October 8, 2021
(HONOLULU) — BTS, currently the biggest band in the world, surprised their fandom by announcing their first in-person concert in two years — which might also be the last time all seven members perform live together.
Tickets for the show, which will be called “Permission To Dance On Stage – LA,” went on sale on Oct. 5. The concert will run various days at the end of November and early December at SoFi Stadium in Los Angeles.
Ticket holders from the COVID-canceled 2020 “Map of the Soul Tour – North America” received priority, with VIP ticket holders able to get their tickets on Oct. 5 and regular ticket holders the following day. Official ARMY members (the name given to BTS’s biggest fans) entered a lottery for entry to the Oct. 7 presale. The Ticketmaster Verified Fan presale will take place on Oct. 8, and the general public sale on Oct. 9.
Fans have commented that this is possibly the final chance to see all seven members before the eldest, Jin, enlists for his mandatory military duty in South Korea.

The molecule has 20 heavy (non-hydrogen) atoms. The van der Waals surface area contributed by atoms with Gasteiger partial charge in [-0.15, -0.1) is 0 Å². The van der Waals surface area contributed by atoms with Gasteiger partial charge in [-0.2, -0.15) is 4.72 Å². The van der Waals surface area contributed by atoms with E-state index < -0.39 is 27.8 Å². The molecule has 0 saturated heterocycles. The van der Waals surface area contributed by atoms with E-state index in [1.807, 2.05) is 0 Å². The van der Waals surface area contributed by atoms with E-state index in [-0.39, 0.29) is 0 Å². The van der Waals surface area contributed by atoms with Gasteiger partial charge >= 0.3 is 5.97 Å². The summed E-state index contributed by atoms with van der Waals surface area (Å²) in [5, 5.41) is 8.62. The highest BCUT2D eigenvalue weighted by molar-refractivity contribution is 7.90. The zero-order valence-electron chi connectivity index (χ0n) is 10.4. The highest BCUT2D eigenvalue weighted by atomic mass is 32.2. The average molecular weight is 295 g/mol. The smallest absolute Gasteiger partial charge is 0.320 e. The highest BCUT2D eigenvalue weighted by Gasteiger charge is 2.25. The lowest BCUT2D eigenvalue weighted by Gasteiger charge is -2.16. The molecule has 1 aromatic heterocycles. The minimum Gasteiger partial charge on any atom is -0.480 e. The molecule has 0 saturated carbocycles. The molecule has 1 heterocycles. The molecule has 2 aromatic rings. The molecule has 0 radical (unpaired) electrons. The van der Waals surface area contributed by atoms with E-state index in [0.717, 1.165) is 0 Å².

Dr. Stephen Yano, 57, of Honolulu, said that he’s lucky to be able to access the presale for the tickets and is excited to see BTS again. He previously saw the band perform on the 2019 “Love Yourself World Tour.” An avid concert-goer, Yano has seen the likes of The Rolling Stones, but said in a phone interview that BTS was “without reservation, the most memorable concert experience ever.”
BTS fans know that getting tickets to the ultra-popular shows can be anxiety-producing. Isabel Coloma, 19, of Honolulu, said she talked with previous concert-goers and watched videos of the ticket-buying process to “prepare for battle.”
Her mom, Karen Gionson-Coloma, 53, agreed. “I have a couple of friends that had gone to concerts before and said that it’s probably the most stressful experience they’ve ever gone through,” she said.
Fans told The Click that being part of ARMY is about connection to BTS, and to each other. Superfan Lahela Manning, 35, told The Click in a phone interview that she looked forward to sharing the concert experience with fellow ARMY members — and she’s taking the iconic light sticks called “ARMY bombs” that are a staple of these shows.
“I’m just excited for the possibility of coming with my ARMY bomb, and turning next to me and smiling, and turning to the left, turning to the right, and it’s a stranger and I’ll cry with them and it won’t be awkward at all because they’ll get it,” she said.